By Lyn Kendall, Gifted Child Consultant for British Mensa
Remember: everyone is out of their routine during the summer break. That can cause tempers to be short including your own. Expectations are your worst enemy so plan for the worst and hope for the best.
A child’s attention span is shorter than you might think. At four or five years old you might expect a child to concentrate on one activity for five to 10 minutes. This gradually increases until as adults we can manage about 40 minutes.
Think of the six-week holiday as an opportunity for your child to be educated in areas other than formal education. Their social education – interacting with a variety of people in different social situations – is essential if you are to raise a confident child. Their cultural education – where they live, their family background, religion, history and their environment – contributes to the child’s social and emotional understanding.
Take 30 minutes to put a weekly schedule together and stick to it. Include ‘down time’ and a period where everyone has their own space. If you want ideas or a template, find them on my Facebook page along with activities and answers to frequently asked questions.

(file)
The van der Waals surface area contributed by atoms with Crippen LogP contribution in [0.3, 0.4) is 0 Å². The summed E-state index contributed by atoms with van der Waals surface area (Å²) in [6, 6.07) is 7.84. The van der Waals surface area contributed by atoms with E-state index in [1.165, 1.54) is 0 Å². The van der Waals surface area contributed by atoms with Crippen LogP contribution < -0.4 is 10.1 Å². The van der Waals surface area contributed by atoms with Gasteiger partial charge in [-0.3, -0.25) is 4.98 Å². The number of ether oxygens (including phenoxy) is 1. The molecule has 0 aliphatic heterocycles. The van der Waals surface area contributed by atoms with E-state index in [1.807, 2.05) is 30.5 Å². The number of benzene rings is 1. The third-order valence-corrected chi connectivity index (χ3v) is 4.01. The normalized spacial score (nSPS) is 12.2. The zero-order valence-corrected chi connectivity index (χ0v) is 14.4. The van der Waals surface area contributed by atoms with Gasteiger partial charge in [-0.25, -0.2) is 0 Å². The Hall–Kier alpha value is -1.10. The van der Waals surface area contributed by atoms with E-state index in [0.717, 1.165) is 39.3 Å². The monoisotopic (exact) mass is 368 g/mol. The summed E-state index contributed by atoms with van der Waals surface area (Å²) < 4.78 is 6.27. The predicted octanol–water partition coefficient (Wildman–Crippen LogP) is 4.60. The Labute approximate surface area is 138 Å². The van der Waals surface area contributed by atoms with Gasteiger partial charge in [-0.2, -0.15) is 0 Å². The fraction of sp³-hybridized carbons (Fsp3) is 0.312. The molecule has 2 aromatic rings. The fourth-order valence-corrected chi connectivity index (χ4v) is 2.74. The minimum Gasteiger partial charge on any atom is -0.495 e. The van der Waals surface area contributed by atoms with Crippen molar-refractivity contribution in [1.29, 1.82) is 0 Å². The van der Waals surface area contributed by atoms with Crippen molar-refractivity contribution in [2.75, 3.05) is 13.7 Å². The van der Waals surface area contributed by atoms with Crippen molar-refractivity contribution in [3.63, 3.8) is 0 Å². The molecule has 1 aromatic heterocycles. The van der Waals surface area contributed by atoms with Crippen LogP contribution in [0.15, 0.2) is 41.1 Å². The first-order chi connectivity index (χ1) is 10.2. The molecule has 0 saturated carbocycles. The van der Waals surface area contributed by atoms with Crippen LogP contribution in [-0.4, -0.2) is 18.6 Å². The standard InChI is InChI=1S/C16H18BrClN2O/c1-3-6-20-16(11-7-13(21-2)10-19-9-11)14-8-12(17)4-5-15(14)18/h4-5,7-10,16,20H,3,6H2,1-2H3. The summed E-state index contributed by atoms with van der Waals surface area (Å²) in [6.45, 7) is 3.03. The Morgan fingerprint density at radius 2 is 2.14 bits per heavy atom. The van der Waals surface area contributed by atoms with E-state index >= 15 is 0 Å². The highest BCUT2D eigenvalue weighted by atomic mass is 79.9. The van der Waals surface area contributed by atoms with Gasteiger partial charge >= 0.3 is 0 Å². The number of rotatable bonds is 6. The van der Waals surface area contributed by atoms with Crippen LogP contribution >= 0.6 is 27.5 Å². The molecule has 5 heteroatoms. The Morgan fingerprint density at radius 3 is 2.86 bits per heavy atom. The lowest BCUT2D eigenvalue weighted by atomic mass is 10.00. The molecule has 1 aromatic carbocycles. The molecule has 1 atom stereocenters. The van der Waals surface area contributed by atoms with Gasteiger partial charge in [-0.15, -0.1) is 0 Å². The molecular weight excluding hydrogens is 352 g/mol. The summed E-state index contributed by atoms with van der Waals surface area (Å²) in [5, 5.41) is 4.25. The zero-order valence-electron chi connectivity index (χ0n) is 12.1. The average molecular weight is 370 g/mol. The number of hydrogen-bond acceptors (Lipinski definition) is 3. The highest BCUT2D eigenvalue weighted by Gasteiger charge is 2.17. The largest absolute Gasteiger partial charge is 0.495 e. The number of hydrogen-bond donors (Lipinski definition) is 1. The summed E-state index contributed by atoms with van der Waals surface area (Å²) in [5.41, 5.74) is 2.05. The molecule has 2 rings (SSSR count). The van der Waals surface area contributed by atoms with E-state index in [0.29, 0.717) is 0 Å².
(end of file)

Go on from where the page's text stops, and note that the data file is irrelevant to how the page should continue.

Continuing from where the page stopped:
Every day, include something from the following categories:
- Physical exercise
- Something creative – art, sewing, knitting, web design, making a birthday card and so on.
- Music – from piano practice to listening to music they wouldn’t normally listen to. Now’s the chance to introduce favourite bands from your youth.
- Work that has been set by school – focus on quality rather than quantity. Remember the poor soul who has to mark all this when they go back.
- An open-ended task – something that uses all their skills and problem solving.
- Lots of play – play has been shown to reduce anxiety, even in adults. Lots of toys but “Nothing to do”? Split their toys, books, games and other activities into several different boxes with a mixture of activities in each. Have a different box each day. Not only can the child have fun decorating the box, but the activities will be fresh when they come to them.
- Social time – if your children are missing their friends, build in some FaceTime or a video call so they can keep in touch.
- If you’re going on a car journey that will take more than 30 minutes, pack a ‘busy bag’ that will keep them occupied for the duration.